In this five part podcast series, I will be taking a deep dive into healthcare monitoring and how the pro-active use of a health care monitor can positively impact all stakeholders in the healthcare industry: the regulators, the health care industry and the consumers of health care services, the public. I am joined in this exploration with two individuals from Affiliated Monitors, Inc. (AMI), the sponsor of this series. The first is Catherine A. Keyes, Vice President of Operations and the second is Jesse Caplan is Managing Director of Corporate Oversight. In this first episode, I visit with Jesse Caplan to introduce the use of an independent integrity monitor in the healthcare sector and explain how such a monitor can increase value.

Independent integrity monitoring can be particularly valuable and important in the healthcare sector because in many way healthcare is the perfect storm for significant compliance risks, but also has a greater opportunity to mitigate those risks. Using an independent third-party compliance expert or monitor can be one strategy to help mitigate risks.

Healthcare occupies a unique space in the American business world. First of all is the size of the healthcare industry as it accounts for almost 20% of our economy. Moreover a very large portion and an ever growing portion of that money comes from the taxpayers, federal programs like Medicare, Medicaid, the VA and state funded programs. When you have lots of money being spent in a particular industry, there is always the potential for fraud, waste and abuse. Now overlay this with the public money involved, there is the potential for a False Claims Act or government action, civility or criminally. Finally, the healthcare industry is highly regulated, with most, if not, all healthcare providers, whether individuals or organizations, licensed by the state, either by a Board or state agency and some might even be licensed or certified by federal authorities.

Not every healthcare organization has a good handle on either the effectiveness of their compliance program or the compliance culture of their organization. Independent integrity monitoring can proactively assess compliance programs and culture, identify potential areas of compliance risk. Furthermore they can help mitigate or limit the adverse consequences of violations and help persuade regulators to look more favorably on an organization.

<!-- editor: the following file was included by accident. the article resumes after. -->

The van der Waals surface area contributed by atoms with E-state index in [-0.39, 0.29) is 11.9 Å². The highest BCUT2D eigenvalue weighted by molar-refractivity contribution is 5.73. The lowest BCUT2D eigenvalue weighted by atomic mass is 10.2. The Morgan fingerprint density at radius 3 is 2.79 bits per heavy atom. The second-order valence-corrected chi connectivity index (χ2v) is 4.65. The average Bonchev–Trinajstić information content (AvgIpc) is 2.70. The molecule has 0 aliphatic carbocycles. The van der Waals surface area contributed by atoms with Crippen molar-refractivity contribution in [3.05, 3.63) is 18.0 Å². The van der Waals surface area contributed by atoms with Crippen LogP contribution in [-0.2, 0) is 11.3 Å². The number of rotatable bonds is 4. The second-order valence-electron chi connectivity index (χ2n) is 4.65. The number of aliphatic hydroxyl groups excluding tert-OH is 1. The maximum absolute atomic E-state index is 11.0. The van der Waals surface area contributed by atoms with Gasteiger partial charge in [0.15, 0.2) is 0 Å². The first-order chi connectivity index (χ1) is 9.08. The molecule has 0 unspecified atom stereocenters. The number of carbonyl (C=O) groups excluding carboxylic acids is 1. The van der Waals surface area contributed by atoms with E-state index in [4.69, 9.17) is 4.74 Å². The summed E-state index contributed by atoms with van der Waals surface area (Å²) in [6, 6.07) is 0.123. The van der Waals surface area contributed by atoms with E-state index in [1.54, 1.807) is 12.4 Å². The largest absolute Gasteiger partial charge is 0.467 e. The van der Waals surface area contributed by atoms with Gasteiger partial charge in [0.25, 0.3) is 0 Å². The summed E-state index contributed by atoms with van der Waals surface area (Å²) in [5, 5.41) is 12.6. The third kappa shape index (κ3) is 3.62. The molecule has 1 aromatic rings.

By using an independent compliance expert to do a proactive assessment of a compliance and ethics program and culture, a healthcare organization can get a lot of value by assessing not just whether the organization has a compliance program that appears to meet all the elements of an effective compliance program but the monitor can come in and actually assess whether that program truly is effective. The assessment can identify the ethical culture of the organization, detect gaps, make recommendations to remediate those gaps and provide the organization with a particular level of comfort that the structure of the program is truly effective and that the culture of the organization is such that compliance has been embraced by the workforce throughout the organization from the top to the bottom.

In the second instance, where there is a compliance issue and the organization has the government looking at it, bringing in an independent compliance monitor can help demonstrate to the government that any compliance violations are not indicative of a systematic problem with the compliance program or the ethical culture of the company. It can show the problems have been remediated. Through monitoring, the government can feel comfortable that the organization is going to be a compliant organization going forward. Using an independent integrity monitor can help an organization avoid more severe sanctions, such as license suspension or even exclusion from a government healthcare program.

There is also value to the government of approving a monitoring relationship in a matter they are involved in. Governments and healthcare regulators want to ensure, above all, that patients and healthcare consumers receive high quality and safe care, that taxpayer money is efficiently and well spent, and that there is a healthcare industry environment and culture of compliance, transparency, and quality. An independent monitor can help the company meet these objectives and provide assurance to the government that the compliance risks have been addressed.

An independent integrity monitor can work with the government to ensure compliance with an oversight requirement, such as a Corporate Integrity Agreement (CIA) or other resolution agreement. Yet an independent compliance monitor typically is going to be an expert in compliance and ethics. The healthcare industry is incredibly complex. Hospitals have many different regulations with which they must comply, which are different from regulators under which a health insurance company must comply, which, again, are different from a medical device company. These are but some of the challenges that an independent compliance monitor needs to have expertise on. The independent monitor can come in and do a proactive assessment, identify gaps in particular areas, such as HIPPA (Health Insurance Portability and Accountability Act of 1996) privacy, data security, compliance program and internal controls.

Next up, how proactive assessments can enhance healthcare ethics and compliance programs and culture.

For more information on how an independent monitor can help improve your healthcare entity’s ethics and compliance program, visit our sponsor Affiliated Monitors at www.affiliatedmonitors.com.

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